Last year, I attended an exhibition by a mid-career Black artist presenting a new body of work. The works were figurative and monumental. The artist had created a fictional ancient kingdom in which god-like Black figures peopled an Arcadian landscape. In piece after piece, these figures worked, played and loved, with firm glutes and rippling chest muscles. It was impressive, breath-taking even, but as I wandered through the exhibit, I wondered, where were the pot-bellied and love-handled?
Kerry James Marshall has spoken about the absence of the Black figure in the Western art canon. One only has to walk through the museums in London to test the accuracy of his statement. At the National Portrait Gallery, starting on the top floor with Henry VII and his Tudor descendants, white men and women gaze at the viewer, dressed in the hoses and corsets of their time.
After several rooms, you might chance upon Thomas Jones Barker’s The Secret of England’s Greatness. In this painting from around 1862-63, Queen Victoria presents a Bible to a kneeling ambassador from East Africa. His portrait might be the first you see of a Black person after an hour spent in the museum. And he isn’t even standing.
It is no wonder then that Black artists have rushed to fill this vacuum. In Kehinde Wiley’s paintings, young Black men in hoodies and sneakers, rear triumphantly on horses. In Amy Sherald’s, Welfare Queen, a slim, regal Black woman with a crown on her head, gazes majestically at the viewer. In Kerry James Marshall’s Past Times, his upper middle-class Black subjects play golf, picnic by a river, jet ski and steer a motorised boat.
As I think through these works by these important artists, a question forms in my mind. Do Black artists who make figurative work, feel pressured to present a noble, aspirational image of the Black body that challenges both the deliberate erasure and the racist tropes of the Western art canon? And if indeed, some Black artists feel this pressure, what about more ambivalent narratives around the Black body, less inspirational, more introspective. Is there space for these Black artists?
It is why I am drawn to the work of Nkechi Ebubedike. Born in Baltimore in 1984 to Nigerian parents, Ebubedike studied Fine Art at Carnegie Mellon University and has a Master’s degree from Central St Martins in London. Her earlier works were conventionally figurative, drawn in a realist style. As her practice developed, inspired by Francis Bacon and Phyllida Barlow, her figures became heavier, more weighed down and distorted.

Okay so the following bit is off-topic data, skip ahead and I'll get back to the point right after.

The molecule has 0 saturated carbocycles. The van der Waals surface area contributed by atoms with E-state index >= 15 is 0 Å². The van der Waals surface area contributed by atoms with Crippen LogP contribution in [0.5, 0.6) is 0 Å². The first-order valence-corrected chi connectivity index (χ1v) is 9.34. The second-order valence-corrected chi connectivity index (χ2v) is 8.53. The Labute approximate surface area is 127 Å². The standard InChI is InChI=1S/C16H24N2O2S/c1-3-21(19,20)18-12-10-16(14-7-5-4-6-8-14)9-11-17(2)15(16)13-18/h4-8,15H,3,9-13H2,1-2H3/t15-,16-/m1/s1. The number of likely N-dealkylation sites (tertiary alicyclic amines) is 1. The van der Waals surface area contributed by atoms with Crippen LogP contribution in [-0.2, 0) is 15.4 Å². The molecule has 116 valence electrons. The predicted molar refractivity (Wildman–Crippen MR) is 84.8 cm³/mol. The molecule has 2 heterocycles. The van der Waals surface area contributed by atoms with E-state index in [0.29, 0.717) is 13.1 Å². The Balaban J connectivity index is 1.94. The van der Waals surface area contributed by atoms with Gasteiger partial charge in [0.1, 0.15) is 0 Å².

How do you find a figure that encapsulates the emotional and psychological weight of being Black in the West? Ebubedike’s artistic experimentations move her ever closer to answering this question. Ebubedike’s Black bodies contort, squat to defecate, loll submerged in water, with eyes that gaze past the viewer, lost in their own psychological world. She paints the Black figure from the inside out.
In Nude on Wood Block, a Black figure balances precariously between two plinths. The head and neck rest on one plinth, while the torso and legs rest on the other. The figure’s back curves in a smooth line but the strength of the body is compressed. The image is startling, uncomfortable to look at and yet, also, strangely beautiful. The figure has achieved a balletic grace by somehow contriving to keep their balance.
The figure in Nude on Wood Block isn’t based on a real person. However, any Black person who has ever contorted themselves to appear more palatable, by switching their accent or adopting a European name for example, will instantly recognise the emotional and psychological truth of this image.
In Ebubedike’s most recent work, seemingly surreal elements have been introduced. In Partitions, a black leg protrudes from a wall and a severed hand juts out of a wooden block. What does this dismembered Black body mean? I’ve heard it said that a lot of Western "civilisation" was built on Black bodies. For example, with the wealth generated from the Trans-Atlantic slave trade. With the chopped hands of the Black labourers on King Leopold’s rubber plantations in the Congo, whose labour built his Belgian palaces. With the Black roots of Rock and Roll, Jazz and viral Tiktok dances. Our contributions may not always be acknowledged but we’re in the foundation of the house.
Also, in the West, cultural, political and economic gatekeepers who are often still white, want bits of blackness, chopped up and appropriated to serve their own purposes. But they don’t want the Black body whole. They prefer it dismembered. It’s hard to look at Ebubedike’s work without flinching. Perhaps it’s why she’s not yet better known.
I love the inspirational and aspirational portraits of Kehinde Wiley, Bisa Butler, Arthur Timothy, Amy Sherald, Ben Enwonwu, Toyin Ojih Odutola, Akinola Lasekan, Lina Iris Viktor and on and on the list goes. I love to see the Black body dignified, ennobled, put on a pedestal and dressed with a crown. But blackness is not a monolith. There is not just one way to be Black and there is not just one way to present the Black body in visual art. So in this month’s column, I celebrate Nkechi Ebubedike’s experimentation and look forward to seeing what she does next.
• Chibundu Onuzo is a novelist and fellow of the Royal Society of Literature. Read her monthly column Slade to Zaria here